‘He cut his pump­kin in half and rowed it across a lake’

If you’ve got de­signs on the heav­i­est pump­kin prize at the flower show or im­press­ing the neigh­bours come Hal­lowe’en, now is the time to sow seeds. Steven Des­mond ad­vises

Country Life Every Week - - Contents -

WHEN Carl Lin­naeus, the pride of Swe­den, set out to name ev­ery liv­ing thing on Earth ac­cord­ing to a ra­tio­nal sys­tem in the mid 18th cen­tury, he got into dif­fi­culty here and there. One of the plant fam­i­lies that gave him a lin­ger­ing headache was the one he named the Cu­cur­bitaceae, al­ways a good one for a spell­ing bee. This is the fam­ily that con­tains mar­rows, cu­cum­bers, cour­gettes, mel­ons, squashes, pump­kins, gourds and all that sort of thing. They tend to be wandering plants, with distinctively hand­some flow­ers that grad­u­ally turn into dra­matic-look­ing fruits.

The rea­son Lin­naeus found these plants so hard to cat­a­logue is that, by the time Euro­pean botanists got to Latin Amer­ica, where most of them orig­i­nate, the na­tives had been in­ter­breed­ing them for cen­turies. They had there­fore ac­quired both ge­netic diver­sity and hy­brid vigour. To­day, we salute the achieve­ments of these pre-columbian peo­ple in a way we didn’t at the time.

The legacy of all this plant breed­ing is ob­vi­ous to­day as we open the pages of a seed cat­a­logue in search of some­thing in­ter­est­ing to grow. We never used to con­sider the pump­kin very much, but things have changed. We now live in a world of Hal­lowe’en fever, one ma­jor as­pect of which is the an­nual com­pe­ti­tion in vil­lage halls across the land to win the prize for the heav­i­est pump­kin. Now, any show cat­e­gory for the big­gest or heav­i­est is bound to be at the less se­ri­ous end of the show sched­ule, but as a way of get­ting peo­ple in­ter­ested in grow­ing and com­pet­ing, it’s un­beat­able.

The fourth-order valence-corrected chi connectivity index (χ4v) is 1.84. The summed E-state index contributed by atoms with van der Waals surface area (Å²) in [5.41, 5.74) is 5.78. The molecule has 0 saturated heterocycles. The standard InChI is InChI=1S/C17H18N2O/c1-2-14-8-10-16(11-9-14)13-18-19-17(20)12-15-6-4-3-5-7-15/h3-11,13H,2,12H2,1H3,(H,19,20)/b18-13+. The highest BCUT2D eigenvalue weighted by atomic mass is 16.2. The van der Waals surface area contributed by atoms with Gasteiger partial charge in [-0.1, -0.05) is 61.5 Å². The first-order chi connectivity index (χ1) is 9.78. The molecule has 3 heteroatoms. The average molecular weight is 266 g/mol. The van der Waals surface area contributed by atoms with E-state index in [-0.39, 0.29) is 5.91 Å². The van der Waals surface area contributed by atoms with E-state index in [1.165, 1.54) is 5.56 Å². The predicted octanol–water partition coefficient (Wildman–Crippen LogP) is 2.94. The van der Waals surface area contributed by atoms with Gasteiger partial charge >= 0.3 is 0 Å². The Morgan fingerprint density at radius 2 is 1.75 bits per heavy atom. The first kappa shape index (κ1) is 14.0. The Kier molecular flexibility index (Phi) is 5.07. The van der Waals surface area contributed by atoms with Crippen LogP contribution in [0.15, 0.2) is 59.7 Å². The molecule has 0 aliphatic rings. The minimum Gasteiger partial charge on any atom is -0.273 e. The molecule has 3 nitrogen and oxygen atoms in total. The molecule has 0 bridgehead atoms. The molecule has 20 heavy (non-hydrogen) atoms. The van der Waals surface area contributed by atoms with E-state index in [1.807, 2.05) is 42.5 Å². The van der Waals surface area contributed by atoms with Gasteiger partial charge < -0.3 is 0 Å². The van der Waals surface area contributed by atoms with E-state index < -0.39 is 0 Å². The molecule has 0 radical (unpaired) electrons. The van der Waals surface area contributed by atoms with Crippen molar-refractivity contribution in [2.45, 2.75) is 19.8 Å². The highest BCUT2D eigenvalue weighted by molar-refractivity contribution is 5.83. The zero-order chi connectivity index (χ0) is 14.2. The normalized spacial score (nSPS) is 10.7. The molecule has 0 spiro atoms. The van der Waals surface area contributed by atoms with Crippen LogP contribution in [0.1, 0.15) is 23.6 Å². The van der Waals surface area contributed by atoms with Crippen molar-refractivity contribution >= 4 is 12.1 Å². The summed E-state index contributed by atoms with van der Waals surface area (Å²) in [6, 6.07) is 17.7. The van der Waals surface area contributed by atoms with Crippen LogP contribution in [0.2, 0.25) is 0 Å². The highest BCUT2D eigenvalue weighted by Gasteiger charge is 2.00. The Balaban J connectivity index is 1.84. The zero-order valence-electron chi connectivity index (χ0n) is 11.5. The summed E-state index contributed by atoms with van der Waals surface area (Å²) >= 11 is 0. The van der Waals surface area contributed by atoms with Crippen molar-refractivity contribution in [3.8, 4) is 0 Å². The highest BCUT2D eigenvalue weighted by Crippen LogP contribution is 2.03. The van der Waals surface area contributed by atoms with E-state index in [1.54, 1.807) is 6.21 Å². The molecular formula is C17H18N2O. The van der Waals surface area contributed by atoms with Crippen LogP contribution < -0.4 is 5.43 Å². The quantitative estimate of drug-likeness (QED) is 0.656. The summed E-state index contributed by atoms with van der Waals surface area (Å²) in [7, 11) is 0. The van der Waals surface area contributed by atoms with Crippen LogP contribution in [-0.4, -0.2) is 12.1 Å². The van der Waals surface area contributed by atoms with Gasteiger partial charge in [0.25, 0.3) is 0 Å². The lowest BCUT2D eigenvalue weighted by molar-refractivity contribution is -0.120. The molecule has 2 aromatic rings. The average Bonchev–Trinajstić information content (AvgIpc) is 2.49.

Those who wish to win the heav­i­est pump­kin prize, pay at­ten­tion: I shall say this only once. First, get the right seeds. There are sev­eral po­ten­tial best kinds, of which the fol­low­ing come well rec­om­mended. Matt’s Mon­ster is one hero, grown to 95 stone by Matt Oliver of RHS Hyde Hall in Es­sex. Af­ter his tri­umph, Matt later hol­lowed out his pump­kin, cut it in half and rowed it across a lake. The world record is presently held by Matthias Willemi­jns of Bel­gium, whose cham­pion ef­fort reached 187 stone.

Other po­ten­tial front-run­ners in­clude Dill’s At­lantic Gi­ant, which holds the cur­rent Amer­i­can and Cana­dian records (pa­thetic rel­a­tive to Bri­tish and Euro­pean glo­ries), and Pa­ton Twins Gi­ant, a Bri­tish cham­pion named af­ter its breed­ers, Ian and Stu­art Pa­ton, who achieved 160 stone to se­cure the na­tional record at the Net­ley show in Hamp­shire. We salute them all.

Hav­ing got your seed, the next thing is to make sure you have plenty of suit­able ground. You’ll need a plot 20ft by 20ft, then, sow your pre­cious seed, of which only a few will be avail­able. Sow each seed on its edge in a 3in pot of multi-pur­pose com­post, ideally on a green­house bench at 21˚C, in mid April. The shoot will be up in a week. As you would ex­pect, its progress will be star­tling: think Jack and the Beanstalk.